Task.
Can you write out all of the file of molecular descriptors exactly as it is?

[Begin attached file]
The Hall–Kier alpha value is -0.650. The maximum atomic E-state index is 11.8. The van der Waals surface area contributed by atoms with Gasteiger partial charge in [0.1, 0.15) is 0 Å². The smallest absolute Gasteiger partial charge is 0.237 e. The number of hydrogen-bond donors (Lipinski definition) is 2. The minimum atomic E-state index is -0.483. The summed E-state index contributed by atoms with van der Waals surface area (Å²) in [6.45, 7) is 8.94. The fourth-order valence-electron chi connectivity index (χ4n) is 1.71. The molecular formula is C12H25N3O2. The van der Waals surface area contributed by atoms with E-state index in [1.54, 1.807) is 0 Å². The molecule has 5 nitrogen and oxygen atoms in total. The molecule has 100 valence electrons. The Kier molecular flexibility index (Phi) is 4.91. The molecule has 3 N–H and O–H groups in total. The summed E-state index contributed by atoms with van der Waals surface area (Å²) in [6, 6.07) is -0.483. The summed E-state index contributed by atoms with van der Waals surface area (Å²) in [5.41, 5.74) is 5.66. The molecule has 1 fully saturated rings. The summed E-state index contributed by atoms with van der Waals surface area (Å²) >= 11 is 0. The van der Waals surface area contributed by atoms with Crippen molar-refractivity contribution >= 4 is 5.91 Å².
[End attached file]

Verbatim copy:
The Hall–Kier alpha value is -0.650. The maximum atomic E-state index is 11.8. The van der Waals surface area contributed by atoms with Gasteiger partial charge in [0.1, 0.15) is 0 Å². The smallest absolute Gasteiger partial charge is 0.237 e. The number of hydrogen-bond donors (Lipinski definition) is 2. The minimum atomic E-state index is -0.483. The summed E-state index contributed by atoms with van der Waals surface area (Å²) in [6.45, 7) is 8.94. The fourth-order valence-electron chi connectivity index (χ4n) is 1.71. The molecular formula is C12H25N3O2. The van der Waals surface area contributed by atoms with E-state index in [1.54, 1.807) is 0 Å². The molecule has 5 nitrogen and oxygen atoms in total. The molecule has 100 valence electrons. The Kier molecular flexibility index (Phi) is 4.91. The molecule has 3 N–H and O–H groups in total. The summed E-state index contributed by atoms with van der Waals surface area (Å²) in [6, 6.07) is -0.483. The summed E-state index contributed by atoms with van der Waals surface area (Å²) in [5.41, 5.74) is 5.66. The molecule has 1 fully saturated rings. The summed E-state index contributed by atoms with van der Waals surface area (Å²) >= 11 is 0. The van der Waals surface area contributed by atoms with Crippen molar-refractivity contribution >= 4 is 5.91 Å².